Range in New York: Red-bellied Woodpeckers are year-round residents in most of New York except absent in the northeastern mountains.

Identification: 

Size: Fairly large for a backyard bird. Between a Starling and American Robin in size. Smaller than a Northern Flicker. 

Shape: Stout with large head and short tail. Clings to tree trunk on strong short legs propped up with short stiff tail. 

Bill: Long, chisel-shaped. 

Color: Pale gray body, many thin black-and-white bars across back and wings. Red nape, extending forward on crown on male.

Habitat, range & behavior: These birds are found in many woodland types, including oak, hickory and pine. 

They are found from the eastern slope of the Rocky Mountains in the lower-48 states from Texas to extreme southern Canada, and eastward from Florida northward just to the southern edge of the New England states. 

In typical woodpecker fashion, it hitches up the tree trunk and larger branches.

Food and feeder preference: This species eats insects and nuts. They may eat peanuts from a tray feeder and eat from a suet block.


14. White-breasted Nuthatch

Sitta carolinensis

A favorite feeder bird for many for their active antics and fearlessness. Though small birds, they are the largest nuthatches in North America.


Photo of White-breasted Nuthatch head-first down the tree
White-breasted Nuthatch. Greg Gillson


Range in New York: White-breasted Nuthatches are year-round residents throughout New York.

Identification: 

Size: About chickadee-sized in length. Smaller than a junco or House Finch. 

Shape: Appears large-headed, neckless, very short tailed. Short legs. 

Bill: Nearly as long as head, straight, thin. 

Color: Blue-gray above, white below. Black cap, wing tips, tail. Rusty feathers under tail.

Habitat, range & behavior: Common in oak and oak-pine woodlands, wooded towns. 

Found across the United States, southern Canada, mountains of central Mexico. Absent from treeless grasslands, deserts in the west.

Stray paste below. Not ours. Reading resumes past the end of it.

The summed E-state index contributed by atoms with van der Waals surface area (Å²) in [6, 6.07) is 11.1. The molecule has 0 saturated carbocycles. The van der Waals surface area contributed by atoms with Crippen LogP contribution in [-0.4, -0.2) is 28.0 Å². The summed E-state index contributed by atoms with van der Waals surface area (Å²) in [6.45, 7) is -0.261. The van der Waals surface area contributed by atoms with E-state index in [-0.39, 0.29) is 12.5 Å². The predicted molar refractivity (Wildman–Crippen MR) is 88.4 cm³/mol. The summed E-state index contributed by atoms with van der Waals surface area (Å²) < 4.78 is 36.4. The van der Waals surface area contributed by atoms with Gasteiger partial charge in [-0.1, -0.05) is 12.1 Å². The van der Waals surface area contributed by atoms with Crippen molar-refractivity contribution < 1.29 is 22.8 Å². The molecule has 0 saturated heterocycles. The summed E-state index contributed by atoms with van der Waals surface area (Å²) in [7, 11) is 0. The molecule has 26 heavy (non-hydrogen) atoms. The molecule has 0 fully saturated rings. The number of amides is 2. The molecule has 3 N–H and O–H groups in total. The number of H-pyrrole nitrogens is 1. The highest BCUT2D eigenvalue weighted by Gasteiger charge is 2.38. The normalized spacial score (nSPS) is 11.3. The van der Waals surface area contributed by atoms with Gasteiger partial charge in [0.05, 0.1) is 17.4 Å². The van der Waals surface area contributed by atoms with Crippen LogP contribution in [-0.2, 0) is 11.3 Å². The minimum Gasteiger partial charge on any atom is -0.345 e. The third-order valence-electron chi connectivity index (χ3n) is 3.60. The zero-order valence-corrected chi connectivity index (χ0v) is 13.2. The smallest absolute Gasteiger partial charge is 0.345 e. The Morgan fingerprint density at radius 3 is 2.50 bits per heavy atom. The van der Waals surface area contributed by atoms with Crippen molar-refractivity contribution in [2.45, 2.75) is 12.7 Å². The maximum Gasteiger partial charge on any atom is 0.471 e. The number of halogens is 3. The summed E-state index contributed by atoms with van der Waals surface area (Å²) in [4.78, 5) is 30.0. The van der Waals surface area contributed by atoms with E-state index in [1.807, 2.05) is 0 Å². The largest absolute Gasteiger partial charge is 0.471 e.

Crawls over tree branches and head-first down tree trunks searching for insects.

Food and feeder preference: Insects, seeds, acorns and other nuts. Love black oil sunflower seeds feeding on hopper and tray feeders. Suet blocks.


15. Tufted Titmouse

Baeolophus bicolor

Related to chickadees, they lack the black bib, but have a crest instead.


Photo of Tufted Titmouse in feeder
Tufted Titmouse. anne773 from Pixabay


Range in New York: Tufted Titmouses are year-round residents in New York, except absent in mountains of northeastern part of state.

Identification: 

Size: A small bird, but a large titmouse, this species is larger than chickadees, about the size of a junco or House Finch. 

Shape: Rounded body, long full tail, big head, long legs. 

Bill: Short and stout, compressed (taller than wide), black. 

Color: Dark blue-gray above, pale below. Black feathers around eye accentuates its size.

Habitat, range & behavior: Lives in deciduous forests with heavy canopy, parks. 

Found in eastern and southeastern United States is expanding its range north and west. 

Food and feeder preference: Insects and seeds. At your hopper or tray feeder they like black oil sunflower seeds and suet.


16. Dark-eyed Junco

Junco hyemalis

Colloquially called "snow birds," they often arrive in backyards in winter from nearby mountain forests or more northern climes.


Photo of Dark-eyed Junco on snow-covered branch
Dark-eyed Junco. skeeze from Pixabay


Range in New York: Dark-eyed Juncos are year-round residents throughout most of New York. They are winter visitors only in the New York city area.

Identification: 

Size: Small birds about the size of a House Finch. 

Shape: Round body, short neck, round head, fairly long square-ended tail. 

Bill: Short, pointed, conical, pink. 

Color: Eastern birds are a darker all-gray with white belly. Western birds have jet black hood over head, brown back, and pink sides; females paler.

Habitat, range & behavior: Breed in coniferous forests. Avoids heavy brush, preferring widely spaced bushes.

Breeds in summer in Alaska and across Canada, in mountains of northeastern US, widely in the West in mountains and conifer forests.

Flashes white outer tail feathers as it feeds on the ground.

Food and feeder preference: Eats mostly seeds, also insects in summer. Readily feed at backyard feeders on mixed seeds on hopper or tray feeders and ground.

You may like my in-depth article on attracting Dark-eyed Juncos.


17. Gray Catbird

Dumatella carolinensis

This bird is rather common where it occurs, but a bit secretive.


Photo of Gray Catbird in juniper
Gray Catbird. Greg Gillson


Range in New York: Gray Catbirds are summer residents in New York, absent in winter.

Identification: 

Size: About the length of a Red-winged Blackbird or Northern Cardinal. 

Shape: Long tailed, round head. 

Bill: Medium-length, pointed. 

Color: Gray with a black tail and black cap. Rusty under tail coverts.

Habitat, range & behavior: Dense woodland edges, scrub, abandoned orchards. 

Breeds in eastern and central US and adjoining southern Canada. Winters in extreme south US Gulf states, southward in eastern Mexico to Panama. 

They spend much time hopping on the ground or in low bushes. They defend a winter territory, unlike most birds.

Food and feeder preference: Insects and berries. You may attract this species with jelly and fruit feeders, suet, and water.